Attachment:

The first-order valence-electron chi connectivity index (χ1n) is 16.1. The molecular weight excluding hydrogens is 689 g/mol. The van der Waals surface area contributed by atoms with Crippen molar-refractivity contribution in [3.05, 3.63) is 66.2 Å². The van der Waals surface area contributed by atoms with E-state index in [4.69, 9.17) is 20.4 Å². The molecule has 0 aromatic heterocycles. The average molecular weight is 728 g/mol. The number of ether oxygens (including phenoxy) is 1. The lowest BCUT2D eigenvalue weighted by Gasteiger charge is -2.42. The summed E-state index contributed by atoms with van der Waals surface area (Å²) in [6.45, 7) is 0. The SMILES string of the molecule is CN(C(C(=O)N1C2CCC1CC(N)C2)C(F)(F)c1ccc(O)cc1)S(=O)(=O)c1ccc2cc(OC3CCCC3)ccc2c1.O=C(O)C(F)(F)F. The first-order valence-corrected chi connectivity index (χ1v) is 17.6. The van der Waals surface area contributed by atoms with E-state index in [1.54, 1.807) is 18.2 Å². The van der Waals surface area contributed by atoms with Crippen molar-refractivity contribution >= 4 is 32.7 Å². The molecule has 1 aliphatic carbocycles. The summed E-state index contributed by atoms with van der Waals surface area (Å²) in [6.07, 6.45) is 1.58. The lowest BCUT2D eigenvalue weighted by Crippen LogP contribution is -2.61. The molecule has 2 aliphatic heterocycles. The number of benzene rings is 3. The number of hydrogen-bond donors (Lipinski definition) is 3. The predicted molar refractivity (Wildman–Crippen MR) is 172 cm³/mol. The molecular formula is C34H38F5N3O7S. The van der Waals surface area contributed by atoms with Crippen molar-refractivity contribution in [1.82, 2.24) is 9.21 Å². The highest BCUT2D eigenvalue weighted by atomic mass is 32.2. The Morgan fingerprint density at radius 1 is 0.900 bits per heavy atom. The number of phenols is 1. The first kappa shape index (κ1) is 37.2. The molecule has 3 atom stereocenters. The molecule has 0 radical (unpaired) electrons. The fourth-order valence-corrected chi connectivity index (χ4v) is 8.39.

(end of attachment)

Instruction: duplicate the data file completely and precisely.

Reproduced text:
The first-order valence-electron chi connectivity index (χ1n) is 16.1. The molecular weight excluding hydrogens is 689 g/mol. The van der Waals surface area contributed by atoms with Crippen molar-refractivity contribution in [3.05, 3.63) is 66.2 Å². The van der Waals surface area contributed by atoms with E-state index in [4.69, 9.17) is 20.4 Å². The molecule has 0 aromatic heterocycles. The average molecular weight is 728 g/mol. The number of ether oxygens (including phenoxy) is 1. The lowest BCUT2D eigenvalue weighted by Gasteiger charge is -2.42. The summed E-state index contributed by atoms with van der Waals surface area (Å²) in [6.45, 7) is 0. The SMILES string of the molecule is CN(C(C(=O)N1C2CCC1CC(N)C2)C(F)(F)c1ccc(O)cc1)S(=O)(=O)c1ccc2cc(OC3CCCC3)ccc2c1.O=C(O)C(F)(F)F. The first-order valence-corrected chi connectivity index (χ1v) is 17.6. The van der Waals surface area contributed by atoms with E-state index in [1.54, 1.807) is 18.2 Å². The van der Waals surface area contributed by atoms with Crippen molar-refractivity contribution >= 4 is 32.7 Å². The molecule has 1 aliphatic carbocycles. The summed E-state index contributed by atoms with van der Waals surface area (Å²) in [6.07, 6.45) is 1.58. The lowest BCUT2D eigenvalue weighted by Crippen LogP contribution is -2.61. The molecule has 2 aliphatic heterocycles. The number of benzene rings is 3. The number of hydrogen-bond donors (Lipinski definition) is 3. The predicted molar refractivity (Wildman–Crippen MR) is 172 cm³/mol. The molecular formula is C34H38F5N3O7S. The van der Waals surface area contributed by atoms with Crippen molar-refractivity contribution in [1.82, 2.24) is 9.21 Å². The highest BCUT2D eigenvalue weighted by atomic mass is 32.2. The Morgan fingerprint density at radius 1 is 0.900 bits per heavy atom. The number of phenols is 1. The first kappa shape index (κ1) is 37.2. The molecule has 3 atom stereocenters. The molecule has 0 radical (unpaired) electrons. The fourth-order valence-corrected chi connectivity index (χ4v) is 8.39.